4 Design Principles To Brand Your Social Media | Everett Bowes | Skillshare

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4 Design Principles To Brand Your Social Media

teacher avatar Everett Bowes, Founder, 22 To Guru

Watch this class and thousands more

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Taught by industry leaders & working professionals
Topics include illustration, design, photography, and more

Watch this class and thousands more

Get unlimited access to every class
Taught by industry leaders & working professionals
Topics include illustration, design, photography, and more

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About This Class

Applying four timeless principles of Visual Design to social media strategy.

Borrowing from Robin Williams' books on Visual Design, this course takes a fun, almost light-hearted approach at transforming your social media feed using four simple principles:

  • Contrast
  • Repetition
  • Alignment
  • Proximity

This innovative outlook on social media strategy will get your creative and analytical mind processing!

​In the course you'll learn the foundation for successfully building a brand on Social Media.

For additional information about social media success, be sure to check out the more in-depth course, How To Build A Brand On Social Media!

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Meet Your Teacher

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Everett Bowes

Founder, 22 To Guru


PROFESSIONAL:  Hi! I’m Everett Bowes, Founder of 22 To Guru. I’m proud to be a Top Instructor on a number of mainstream teaching platforms, with over 85,000 students worldwide, and over 24,000 reviews (and counting)!

I have more than 25 years of experience as a leader in the fields of Brand Strategy, Creative Direction, Marketing, Social Media, Business, Leadership, Communications, and more. This unique combination of professional experience helps me produce impactful, efficient learning modules and resources on a number of different topics.

TEACHING:  My teaching style is very conversational and approachable. I avoid using technical-jargon and buzzwords that make other teachers feel self-important while running the risk of co... See full profile

Level: Beginner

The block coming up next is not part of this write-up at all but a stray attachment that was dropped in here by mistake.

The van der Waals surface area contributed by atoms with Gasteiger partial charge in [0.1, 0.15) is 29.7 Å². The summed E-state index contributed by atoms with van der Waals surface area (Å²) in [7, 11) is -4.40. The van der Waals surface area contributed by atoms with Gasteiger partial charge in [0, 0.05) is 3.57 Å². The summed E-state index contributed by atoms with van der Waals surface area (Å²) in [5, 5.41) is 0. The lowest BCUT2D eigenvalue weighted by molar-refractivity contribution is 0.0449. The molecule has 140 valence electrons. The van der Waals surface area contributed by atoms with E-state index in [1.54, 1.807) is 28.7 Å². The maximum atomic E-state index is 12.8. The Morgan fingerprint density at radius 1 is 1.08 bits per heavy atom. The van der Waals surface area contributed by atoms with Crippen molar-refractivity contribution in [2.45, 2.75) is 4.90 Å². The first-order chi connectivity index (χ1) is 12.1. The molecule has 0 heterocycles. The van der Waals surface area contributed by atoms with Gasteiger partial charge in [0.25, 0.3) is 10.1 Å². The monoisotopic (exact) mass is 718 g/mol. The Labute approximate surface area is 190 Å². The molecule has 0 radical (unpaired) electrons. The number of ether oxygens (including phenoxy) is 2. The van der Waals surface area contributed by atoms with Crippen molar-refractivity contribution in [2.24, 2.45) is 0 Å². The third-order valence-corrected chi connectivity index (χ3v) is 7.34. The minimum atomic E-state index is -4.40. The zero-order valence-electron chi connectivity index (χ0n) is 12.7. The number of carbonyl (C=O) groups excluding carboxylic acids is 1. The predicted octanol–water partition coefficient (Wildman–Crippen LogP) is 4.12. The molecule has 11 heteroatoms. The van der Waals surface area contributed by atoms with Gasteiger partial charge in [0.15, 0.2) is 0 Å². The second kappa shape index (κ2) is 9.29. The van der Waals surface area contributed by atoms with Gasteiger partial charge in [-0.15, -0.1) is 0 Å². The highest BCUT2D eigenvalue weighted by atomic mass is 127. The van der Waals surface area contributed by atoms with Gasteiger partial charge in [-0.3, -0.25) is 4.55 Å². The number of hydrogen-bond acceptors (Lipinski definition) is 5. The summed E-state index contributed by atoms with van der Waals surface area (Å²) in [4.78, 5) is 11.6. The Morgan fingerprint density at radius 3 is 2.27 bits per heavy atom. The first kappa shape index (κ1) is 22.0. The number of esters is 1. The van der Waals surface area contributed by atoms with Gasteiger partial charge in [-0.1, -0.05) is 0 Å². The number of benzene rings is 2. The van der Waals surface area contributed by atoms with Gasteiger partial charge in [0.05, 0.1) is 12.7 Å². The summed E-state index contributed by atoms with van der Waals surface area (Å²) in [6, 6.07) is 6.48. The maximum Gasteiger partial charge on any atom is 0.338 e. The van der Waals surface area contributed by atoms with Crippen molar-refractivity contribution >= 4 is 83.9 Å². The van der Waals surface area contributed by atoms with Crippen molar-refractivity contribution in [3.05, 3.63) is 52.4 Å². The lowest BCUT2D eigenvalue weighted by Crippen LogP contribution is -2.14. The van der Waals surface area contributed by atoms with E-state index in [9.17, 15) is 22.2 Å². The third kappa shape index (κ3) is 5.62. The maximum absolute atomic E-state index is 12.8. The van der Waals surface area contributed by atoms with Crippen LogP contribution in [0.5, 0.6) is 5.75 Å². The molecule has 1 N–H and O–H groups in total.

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1. Preview: Years ago, I realized that I needed to become a better designer. What I did, I went out, read a bunch of novels and I got a book. I wasn't sure what book to go with until I found this, this title just work for me it was, The Non-Designer's Design Book, and that title just spoke to me. Not to mention the author's name is Robin Williams and I just thought, this is going to be great. Well, lo and behold, it's not the comedian Robin Williams, the author of the book is actually a woman, not a man and not the comedian and so on. She outlined in this visual design book four principles that stuck with me ever since. Now, why did they stick with me? Let's see. The concepts are contrast, repetition, alignment, and proximity. While all of those seemed fairly understandable, I needed it to be unpacked through this book and maybe the simplicity of the points are what stood out to me, or probably it was just because the acronym C-R-A-P spells crap, and just being a young man, that's going to get locked into my brain forever. Anyway how did 'CRAP' apply and teach me great design? Well, those same principles for great visual design can also be used in designing a phenomenal social media feed and building your brand on social media. Now, I'm not talking about designing the actual look of your posts. I'm talking about the spirit of all of your posts, the strategy, the overall content guide that you want to create and follow for yourself for your social media feeds. I'm going to bring some clarity to this and apply this for you this entire course. This class is intended to be short, kind of lighthearted. I don't want to go too deep. I've got other classes that really go deep into some more of the heavy lifting principles and so on. But at the same time, this is still going to be worth your time. Thanks for checking this out. Thank you for your interest and let's dive in. 2. Intro: So before we dive into the four main principles that are the real core of this teaching. I want to talk about another book title.This book title is called Don't Make Me Think. The title was for a book more about web usability, web design. What you and I would know as like UI, UX; User Interface, User Experience, and so on. Still, probably there's still lots of elements in there for visual design. But anyway, it's a great book. The point of the book was, don't make the user think, don't make the audience think. I want us to filter everything that we go through in this course through that same concept, that same idea, that same mantra. Don't make me think. So what we're going to do is we're going to look for how to simplify your feed, how to make your feed more understandable, and more connect worthy in more relatable. So the next part before we dive in is, in the world of social media people, I say vote with their feet and their hearts. What I simply mean is voting with your feet. If your feed is something that people want to connect with, it's going to be reflected in your followers, the number of followers you have will continue to grow and increase and increase over time. What I mean by people vote with their heart is, when you hit the other like symbol, all of a sudden you see a heart. So just figure speech and beyond cute. If your likes and engagement is increasing, you're connecting. If you're like in engagement is decreasing, you're not. It's as simple as that. If you look at your competitive landscape and you look at other people who are like you have similar accounts, similar content, similar follower base and so on, and you don't have the same relative number of likes and same relative number of followers, or you're not growing at the same rate and pace. It's simple. You are not connecting. So we need to dissect how and why you are not connected. So let's look at these four principles and see how they can help you make those connections and grow that brand on social media. 3. Contrast: Contrast. It simply means to stand out, to be set apart, to be different. In visual design it's simple, you have your overall design and you need to have elements that are different, that are set apart, that are contrasting the other elements in your design. There is a book, I think it was just a phrase, I'm not sure. But anyway, it was something like, "When everything is bold, nothing is bold." The key is contrast, not everything's the same. Now, in talking about social media, the principle of contrast is super important, because if you don't stand out, if you're not set apart, if you're not seen as somebody different and account as different, you will not make a connection. Now some people will argue that the most important principle of visual design is contrast. I'm not going to argue whether or not that's accurate or not, but again, you can still make that same argument in social media. If you don't stand out, you won't connect. If you don't connect, you cannot build your brand. Our eyes, this is important, contrast and visual design is important because it focuses the attention for the audience. Well, in the same way, we have to understand that our eyes are attracted to difference, our eyes are attracted to things that stand out, our eyes are attracted to contrast. Now, I'm not specifically talking right now about posts, pictures that actually are high-contrast images. I'm instead talking about the spirit of the feed, that overall content strategy, you need to make sure that you are different, that you stand out. Now you can stand out in lots of ways. You can stand in quality, in picture, in style design, messaging, captions, meaning, inspiration, and so many other things. Regardless of where and how you decide to stand out, you just have to make sure that you have to ask yourself, does my account stand out? Do I have contrast? 4. Repetition: Repetition. The next principle we're going to talk about is repetition, and it's simply the concept of consistency. In visual design, you want to take elements and you want to repeat them. Now an element can be anything. Maybe it's, you want to have the same font in various places, or maybe you want a line or a star or some other element. Maybe it's a thickness or a color or a pattern, and there's all sorts of different things. What happens is when you reuse elements, your design actually builds strength. Then there's also a sense of maturity. There is a sense of trustworthiness that also comes through with the proper use of repetition, with the proper use of consistency. Well, the same thing goes in social media. You need repetition and the appropriate word for us is consistency. More specifically, you want a consistent look and feel. You want a consistent content and you want consistent messaging. When you do that, you make your account. Then in the same way as in visual design, your account becomes more appealing, it becomes more memorable. Overall it's just considered strong and mature and trustworthy, reliable, predictable, and connectable or connect worthy, whatever you want to call that. Overall, what happens is, the elements that are repeated and visual design become a shortcut. It's almost like a way to decode what the overall piece is intended to communicate. In the same way, in social media, when building a brand, repetition and consistency give the audience a shortcut, the ability to decode who you are and what your feed, and your message, and your brand is all about. Now, another key element is just this concept of being understandable. Remember, in the intro, we talked about the book titled, "Don't Make Me Think", repetition sets reinforcement. You repeat the items that are important to your message or your design in the same way. Repetition and consistency in social media repeats the elements that are important to your overall brand goals and overall messaging. So I want you to think through and have something that I call creative constraint. I didn't make that word up. Anyway, creative constraints like putting blinders on. Its basically saying You can do anything in the world as long as it's within the scope of whatever it is. Put on the creative constraint, what are the elements that you want to repeat inside your feet with a consistent look, with a consistent field, design, message, and more importantly, not more importantly, but just as importantly, the content, what you post. Think through and ask yourself, does my account display elements of repetition and consistency? 5. Alignment: Alignment. The principle of alignment is really simple. Everything has a purpose, a plan, and a place. Every element in a design in that whether the design is a website or a billboard or a print piece, an app, it doesn't matter there's just no room for randomness and so the same principle of alignment applies to social media. Now, in our first topic we said contrast, you have to stand out and then the second topic we said repetition, there needs to be consistency, a consistent look, feel and messaging. Now, this principle of alignment is basically saying, "Let everything come together." When you have a messaging that let's say it's talking about health and wellness and so on. Then you want to make sure that your look and feel matches the messaging. You want to make sure that the handle and the bio and everything, all elements come together on the content side, messaging side, the quality side, and the repetition. What are the things that you are repeating? If you repeat a certain element, a certain topic, a certain content, a certain location, it doesn't matter. Whatever you repeat your saying in the concept of repetition, you're saying that is important. Alignment is saying now, let's think of our overall brand goals, is the overall brand goal being reflected through the feed and that again, that is alignment, making sure everything is aligned, cohesive, coherent, altogether in harmony. Removing randomness brings strength and so in order to have a social media feed that is well aligned, it's going take planning to think through what you should post as opposed to what you can post. Now, a lot of times we all, it doesn't matter whether you're building a personal brand or a small business brand or a medium-size business brand it doesn't matter. We get in this crunch that I call reaction posting where all of a sudden you just think, "Oh my goodness, I haven't posted all day." So you just look and then you just find something and post it, whether it's a picture or status, whatever and there's no room for that when building a brand. What I often talk about is when you're building a brand through social media, every step you take is forward, every post advances your brand too often we take one step forward and two steps back when making a brand. Removing randomness builds, strengthened, it builds legitimacy to your social media feed and then it also by removing randomness, you remove any backward motion and you simply just continue to advance your brand. 6. Proximity: Proximity. This principle of proximity in visual design simply states that elements that are close together are related. It doesn't matter if you have two elements that are close together or 20 elements that are close together. Proximity says that whatever is close together is related. If you take something that's unrelated and you group it with other elements, that all of those are related to each other, you now cause confusion. You absolutely have to avoid it. Elements that are similar are grouped together. Elements that are unrelated are kept separate. Proximity is key for navigating, it's key for understanding and making sense of a design, and all of that is applicable to social media as well. Proximity, again, it's all about grouping similar things together. But what we have to keep in mind is in social media, it's already altogether, most people consume your social media feed on a smartphone or a tablet. That mean that it's all right there, it's all close. You don't have the ability to take some stuff keep close and some stuff is not close, is all right there. Instead what I want you to think through is what is unrelated, what do you need to kick out. I love that a lot of times we make a to-do list, but in social media sometimes we actually have to make it to-don't list, what are you not going to put in your feed because it doesn't fit. Now, this is where a content guide comes in handy. In other courses that I teach, I talk about how you should use your bio as your guide. Your bio is your filter for everything that you post. Whenever you have that creative crunch and you're just not sure what to do, go back to your bio and let your bio be your guide. Have that content guide because without it you lack purpose, you lack understandability, you lack cohesiveness, and you lack a key, key element for social media, which is actually predictability. You want your account to be predictable. You want people if they have post notifications turned on or something and it says, hey, so and so just posted, in their mind, they should have an idea of the spirit of what you've already posted. That's when you know you're really doing well. Anyway, proximity, keeping like elements together, but in social media, it's already compacted space, so keep unrelated items out of your social media feed. Have that content guide, retain cohesiveness and trust. You build trust, you build legitimacy, your overall account, you built strength and the ability to be remembered. I struggle with that on the other video too. But anyway, keep likeliness together, extraneous elements out, plan. 7. Summary: Thank you for taking this course. If you have any questions, please reach out to me because I'd love to connect with you, I'd love to dissect this a little bit further, have a great conversation with you and so on. Now, these four principles in visual design, when done right, nobody notices them. Nobody takes looks at an ad goes, oh my gosh, look at that alignment. I mean, that's ridiculous. So nobody notices. In the same way when done, right in social media, when you get these four principles just going and working for you, nobody really notices that. It's like anything that anybody is really, really good at it. It's like it just looks so easy to them and so on. It looks easy for us to watch somebody do something that's great. So good design is something that is experienced. Now one of the things that I like to do when I'm looking at, when I'm working on a design or I'm working on some visual element is I look at it with my eyes half shut. What I'm looking for by doing that, you've fed a lot of visual information. So by closing your eyes half shut, you block out some of that. You block out a good majority of it and with that, I can check out the contrast. I can check out some of the alignment and proximity issues, and so on and maybe some of the repeated elements. But I want you to think about that same exact principle and how it applies to social media. I think people peruse social media almost figuratively with their eyes half shut. There's a phrase, I didn't come up with this and it's called thumb-stopping. You want to have thumb-stopping content because people scroll, scroll, scroll, scroll. It's almost like again, looking at a design with your eyes have shut, their eyes are half shut. They're maybe doing something and scrolling through social media at the same time. So when done right, no one's really going to be able to articulate, wow, look how this person is able to and then, you know, on and on and on. So keep that in mind and give yourself, see how well you pass the eyes half shut test as you evaluate your own feeds. So see, contrast, stand out, be memorable be different. R, repetition. Consistency is key and it's important for predictability in your content, your look, your messaging. A, alignment. It's simply going to say, let's make sure that the content that you're putting out matches the spirit of your overall look, which matches the spirit of your overall messaging, which matches the spirit of your overall brand and brand objectives. Then P, proximity. What is near is related and so more importantly, let's make sure unrelated, unnecessary items do not make it into your social media space. When you do this, you've got a great accounts. Again, thanks for taking this course will reach out to me anytime.